Along the Old City’s stone streets were small shops, restaurants, handicrafts, pomegranate juicers, ice cream vendors and tandoor bread. The Old City was recently added as a UNESCO World Heritage site, and it reminded me of the stoned city we explored in Kotor, Montenegro, back in 2015. We ventured outside of the Old City walls into proper Baku. Not far you could see the blue Caspian Sea. It was Sunday, so many locals were out enjoying the beautiful weather and spending time with friends and family. We walked over to Dənizkənarı Milli Park, a park that covers the shoreline of the Sea. No beaches here; instead, many couples sat on the concrete steps spending a moment together before the work week began the next day. Robyn and I were impressed by the locals and their attire; most everyone we ran into in Baku looked put-together, presentable and at times, trendy.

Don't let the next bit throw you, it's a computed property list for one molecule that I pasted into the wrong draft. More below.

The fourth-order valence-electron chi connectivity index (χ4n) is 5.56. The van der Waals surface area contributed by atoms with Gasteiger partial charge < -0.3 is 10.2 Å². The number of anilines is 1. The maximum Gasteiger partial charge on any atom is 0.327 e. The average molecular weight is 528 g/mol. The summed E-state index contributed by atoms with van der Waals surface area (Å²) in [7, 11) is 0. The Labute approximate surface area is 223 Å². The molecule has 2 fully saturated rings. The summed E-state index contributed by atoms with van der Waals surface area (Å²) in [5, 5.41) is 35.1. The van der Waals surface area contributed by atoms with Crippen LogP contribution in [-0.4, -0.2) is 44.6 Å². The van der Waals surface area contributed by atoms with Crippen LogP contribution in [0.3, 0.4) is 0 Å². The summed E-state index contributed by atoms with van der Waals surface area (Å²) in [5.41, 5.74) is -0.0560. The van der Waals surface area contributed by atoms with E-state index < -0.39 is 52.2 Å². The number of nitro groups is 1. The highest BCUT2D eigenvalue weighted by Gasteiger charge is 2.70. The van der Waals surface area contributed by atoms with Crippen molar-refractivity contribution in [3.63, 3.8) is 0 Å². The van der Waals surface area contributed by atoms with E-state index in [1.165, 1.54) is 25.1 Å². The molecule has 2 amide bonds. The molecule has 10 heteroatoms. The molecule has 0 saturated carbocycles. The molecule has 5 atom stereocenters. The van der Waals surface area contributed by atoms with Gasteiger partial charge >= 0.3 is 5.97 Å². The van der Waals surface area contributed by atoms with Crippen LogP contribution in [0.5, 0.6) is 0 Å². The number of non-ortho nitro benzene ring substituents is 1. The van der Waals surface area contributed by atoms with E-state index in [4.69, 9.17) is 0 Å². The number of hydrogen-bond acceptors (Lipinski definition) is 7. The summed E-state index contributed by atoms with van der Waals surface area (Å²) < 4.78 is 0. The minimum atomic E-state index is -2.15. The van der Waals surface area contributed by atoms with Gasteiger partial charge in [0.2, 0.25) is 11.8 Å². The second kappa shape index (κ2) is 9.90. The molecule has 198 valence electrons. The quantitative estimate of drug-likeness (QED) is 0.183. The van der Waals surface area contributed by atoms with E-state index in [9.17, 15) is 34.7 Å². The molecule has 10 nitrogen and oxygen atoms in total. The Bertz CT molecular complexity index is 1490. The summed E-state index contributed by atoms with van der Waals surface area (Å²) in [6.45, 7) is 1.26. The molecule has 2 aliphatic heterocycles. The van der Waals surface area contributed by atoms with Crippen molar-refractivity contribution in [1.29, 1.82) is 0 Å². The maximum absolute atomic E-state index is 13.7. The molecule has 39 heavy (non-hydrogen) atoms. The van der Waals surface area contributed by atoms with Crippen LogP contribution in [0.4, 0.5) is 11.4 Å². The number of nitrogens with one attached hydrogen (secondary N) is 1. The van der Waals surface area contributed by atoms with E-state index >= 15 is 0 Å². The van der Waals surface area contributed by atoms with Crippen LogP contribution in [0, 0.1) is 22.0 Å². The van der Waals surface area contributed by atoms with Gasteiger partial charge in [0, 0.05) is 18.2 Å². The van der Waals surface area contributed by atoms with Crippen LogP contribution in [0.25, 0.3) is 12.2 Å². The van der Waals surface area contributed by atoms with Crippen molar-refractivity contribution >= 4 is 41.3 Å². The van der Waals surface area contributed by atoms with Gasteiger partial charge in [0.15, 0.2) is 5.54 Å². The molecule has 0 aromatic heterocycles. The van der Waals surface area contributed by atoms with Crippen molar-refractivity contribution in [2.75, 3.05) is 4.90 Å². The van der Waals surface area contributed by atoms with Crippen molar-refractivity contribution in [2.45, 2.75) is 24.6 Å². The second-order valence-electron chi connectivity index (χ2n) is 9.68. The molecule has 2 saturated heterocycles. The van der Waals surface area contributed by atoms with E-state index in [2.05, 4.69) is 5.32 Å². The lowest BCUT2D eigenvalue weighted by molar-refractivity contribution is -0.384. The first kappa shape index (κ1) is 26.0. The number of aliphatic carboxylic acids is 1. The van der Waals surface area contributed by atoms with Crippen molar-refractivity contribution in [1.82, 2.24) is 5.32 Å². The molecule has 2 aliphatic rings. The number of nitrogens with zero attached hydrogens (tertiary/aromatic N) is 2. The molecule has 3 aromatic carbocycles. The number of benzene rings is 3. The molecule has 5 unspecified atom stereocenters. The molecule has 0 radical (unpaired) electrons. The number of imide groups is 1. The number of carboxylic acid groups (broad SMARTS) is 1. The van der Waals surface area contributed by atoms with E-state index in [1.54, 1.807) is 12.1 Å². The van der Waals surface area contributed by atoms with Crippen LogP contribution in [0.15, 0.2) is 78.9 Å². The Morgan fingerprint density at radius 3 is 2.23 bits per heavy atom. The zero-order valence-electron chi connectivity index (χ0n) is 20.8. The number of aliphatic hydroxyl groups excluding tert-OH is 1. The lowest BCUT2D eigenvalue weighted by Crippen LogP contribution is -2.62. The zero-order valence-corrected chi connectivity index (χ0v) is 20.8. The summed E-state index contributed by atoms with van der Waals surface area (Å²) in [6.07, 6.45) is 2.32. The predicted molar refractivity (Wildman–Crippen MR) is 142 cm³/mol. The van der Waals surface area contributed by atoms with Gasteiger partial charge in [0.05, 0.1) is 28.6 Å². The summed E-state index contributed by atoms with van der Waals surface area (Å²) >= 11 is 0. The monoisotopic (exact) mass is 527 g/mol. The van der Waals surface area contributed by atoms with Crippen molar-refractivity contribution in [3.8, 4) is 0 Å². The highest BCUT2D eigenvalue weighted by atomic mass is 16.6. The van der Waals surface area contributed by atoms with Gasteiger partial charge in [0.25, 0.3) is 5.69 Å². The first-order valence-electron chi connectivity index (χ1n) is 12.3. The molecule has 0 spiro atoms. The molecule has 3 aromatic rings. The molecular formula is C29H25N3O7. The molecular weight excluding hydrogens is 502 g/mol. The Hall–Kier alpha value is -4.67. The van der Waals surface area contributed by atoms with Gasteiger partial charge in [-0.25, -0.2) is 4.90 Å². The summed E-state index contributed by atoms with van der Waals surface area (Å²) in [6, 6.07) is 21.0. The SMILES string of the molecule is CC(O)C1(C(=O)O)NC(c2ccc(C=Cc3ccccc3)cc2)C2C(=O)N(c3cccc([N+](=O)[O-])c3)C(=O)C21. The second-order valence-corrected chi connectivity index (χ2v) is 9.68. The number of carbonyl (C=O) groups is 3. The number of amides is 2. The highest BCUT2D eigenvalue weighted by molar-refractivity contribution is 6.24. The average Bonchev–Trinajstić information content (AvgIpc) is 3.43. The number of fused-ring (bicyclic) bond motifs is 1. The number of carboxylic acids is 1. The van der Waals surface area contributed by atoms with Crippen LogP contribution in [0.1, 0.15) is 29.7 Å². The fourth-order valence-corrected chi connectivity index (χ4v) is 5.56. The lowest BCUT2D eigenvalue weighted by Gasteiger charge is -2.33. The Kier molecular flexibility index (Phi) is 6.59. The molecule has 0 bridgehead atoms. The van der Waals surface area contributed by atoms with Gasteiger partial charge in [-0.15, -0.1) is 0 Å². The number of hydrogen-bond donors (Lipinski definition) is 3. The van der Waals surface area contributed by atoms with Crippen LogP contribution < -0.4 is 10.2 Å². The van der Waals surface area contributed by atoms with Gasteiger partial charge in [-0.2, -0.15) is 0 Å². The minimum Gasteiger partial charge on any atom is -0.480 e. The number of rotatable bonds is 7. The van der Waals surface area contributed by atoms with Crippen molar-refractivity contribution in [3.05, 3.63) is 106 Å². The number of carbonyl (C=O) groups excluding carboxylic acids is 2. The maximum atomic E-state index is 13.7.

To the southern end of the park is the Azerbaijani Carpet Museum, a building that looks like a rolled-up carpet as well as the Caspian Waterfront Mall in a shape of a blossoming flower. (Again, the architecture was really one-of-a-kind!). Walking with a coffee in the park, we noticed men typically walked in pairs – and we don’t know why! The locals mostly had strong, dark features and were relatively tall.
We returned to the Old City to check out one of the city’s main attractions, the Maiden Tower. It’s an odd attraction for sure, with little known about its actual purpose, dating back to at least the 12th Century. From above, it’s in the shape of a paisley buta, and inside, today, is a museum showing its history. To get to the top, you maneuver through interior small stone steps on each level. It didn’t take too terribly long to get to the top, and once we got there, we enjoyed the overlooking views of the city of Baku, the Caspian Sea and the Flame Towers.
Next to the Maiden Tower is the Palace of the Shirvanshahs, a collection of existing and ruined buildings in the center of the Old City. Today, the site includes a main palace, the shah’s mosque with a minaret, burial vaults and a mausoleum. Nearby is a caravansary, a name we got to understand well in the region. A caravansary was an inn where travelers could rest and recover from a day’s journey. These were especially popular in this region, as the Silk Road passed through the Caucasus.